That was only about hurricane-force winds. The blast in an explosion opens the eyelids, fusing the melted contacts to the eyeballs. Smart soldiers don't wear contacts in combat, but others often do. I'm wearing fire-retardant End of OFF ciearance EVERYTHING STOREWIDE 40,000 SQ. FT.

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Six seconds. A terrorist is preparing to push the button, but the timing's got to be just right not yet. not yet we are almost there. Five seconds. One of the terrorists does James J.

Lee, left, and reporter 21st Infantry Regiment as town of Rawah, Iraq. tending to talk to a taxi driver. One holds a Motorola radio transmitter in his pants pocket. Fourteen seconds. Thirteen seconds.

The bombs are buried under the road ahead of us, on a route to the police station. Twelve seconds. Eleven seconds. We are in a big Stryker. Usually the IEDs just make the ears ring why I wear earplugs or maybe knock an air guard or two unconscious, filling the cabin with so much fine dust that it looks like smoke.

I've often wondered if this dust sometimes ignites when the armor ruptures, adding to the flashover that burns so many, soldiers inside. weans Ten Nine seconds. boog Sometimes IEDs blow through the Stryker, launching it into the air, and critically or fatally injuring the people inside. Odd body parts will often be left unscathed, such as a severed hand in a black glove on the road. About 43.

Americans have died here during the past 10 days. Eight seconds. Associated Army Times photographer soldiers from the 3rd Battalion, the desert from Mosul to the pants and a long-sleeved shirt, over which I wear a fire-retardant jump suit. I take a long drink of cold water, and pull the hood back up over my mouth and nose, then pull the black, fire retardant gloves over my hands. The outside temperature is roughly 110 degrees.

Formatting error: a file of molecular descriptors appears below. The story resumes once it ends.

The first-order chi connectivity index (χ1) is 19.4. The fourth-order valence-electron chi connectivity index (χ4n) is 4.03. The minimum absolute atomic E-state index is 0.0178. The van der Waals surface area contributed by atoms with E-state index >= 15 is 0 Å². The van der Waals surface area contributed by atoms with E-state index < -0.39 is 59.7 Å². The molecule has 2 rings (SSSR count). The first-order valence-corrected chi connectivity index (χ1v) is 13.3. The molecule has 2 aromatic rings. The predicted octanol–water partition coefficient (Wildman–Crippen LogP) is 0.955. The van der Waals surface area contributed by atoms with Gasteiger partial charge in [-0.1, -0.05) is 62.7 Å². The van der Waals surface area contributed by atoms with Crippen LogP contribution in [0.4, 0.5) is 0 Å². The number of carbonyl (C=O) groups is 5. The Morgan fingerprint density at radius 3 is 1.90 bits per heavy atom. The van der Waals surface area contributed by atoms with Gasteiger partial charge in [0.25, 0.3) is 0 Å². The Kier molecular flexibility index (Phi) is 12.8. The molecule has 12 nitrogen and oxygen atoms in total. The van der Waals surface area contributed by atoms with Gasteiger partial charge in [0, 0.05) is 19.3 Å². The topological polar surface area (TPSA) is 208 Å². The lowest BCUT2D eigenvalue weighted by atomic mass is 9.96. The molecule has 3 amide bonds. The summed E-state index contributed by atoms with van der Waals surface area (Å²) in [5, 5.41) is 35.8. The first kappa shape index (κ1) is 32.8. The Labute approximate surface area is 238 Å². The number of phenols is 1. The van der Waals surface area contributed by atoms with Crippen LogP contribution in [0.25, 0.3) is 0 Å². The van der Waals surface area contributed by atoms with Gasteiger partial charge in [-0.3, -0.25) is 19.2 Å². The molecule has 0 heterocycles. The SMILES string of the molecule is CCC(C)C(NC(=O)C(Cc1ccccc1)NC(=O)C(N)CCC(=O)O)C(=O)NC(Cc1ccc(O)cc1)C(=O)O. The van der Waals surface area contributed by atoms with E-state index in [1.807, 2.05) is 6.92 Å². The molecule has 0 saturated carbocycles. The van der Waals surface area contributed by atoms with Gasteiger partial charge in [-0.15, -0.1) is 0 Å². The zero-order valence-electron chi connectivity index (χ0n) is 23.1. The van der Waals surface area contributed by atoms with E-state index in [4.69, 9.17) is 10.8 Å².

Sitting to my left is Maj. David Brown, the Battalion surgeon. I hope Maj. Brown doesn't get severely injured or killed; we'll definitely need him again. Plus, I like him; he's probably the only soldier who hasn't laughed at all the fire gear I wear.

We both know that the law of averages catches people at the worst times, and survival favors the protected. A couple of minutes later, we leave the base and begin the drive downtown; pass-" ing spots where so many car bombs and IEDs (improvised explosive devices) have exploded. Within a few blocks, we are 15 seconds from rolling over. a bomb buried under the road. Fifteen seconds.

At least two terrorists are watching our approach, pre- HOT SUMMER SAVINGS! Elegant Expressions EXQUISITE GIFTS HOME DECOR 777-8110 Hours: Mon-Sat, Sun, 7200 W. Seltice Way, Stateline Exit 299 Border Matt Cox embedded with they pushed their way across patches on his Online Magazine blog site. CATCHING SHRAPNEL By MATTHEW COX AL BU HARDEN, Iraq I heard the two shots from a soldier's M16 rifle, but I had no idea he was firing at a suicide car-bomber steering straight for us. It was about 4:30 p.m. Aug.

1 and Army Times photographer James Lee and I were standing near the rear ramp of Company commander Capt. Mark Ivezaj's Stryker combat vehicle. REPORT continued on A13 a double take at the lead Stryker, blowing his The call instantly goes out to "Block left! Lock 'em down! Two pax (people)!" When we turn towards them, one man spooks and bolts. He's running so fast that it's freaky to watch. The only other person I've seen run that fast was a track star during practice at the University of Florida in Gainesville.

Now, watching the machine gun track him was like a video game. Except this video had real men, real bullets, and when your team hits a bomb, you really die. Michael Yon is a writer embedded with the Army's Ist Is Battalion, 24th Regiment (The "Deuce who posts dis- 11 3..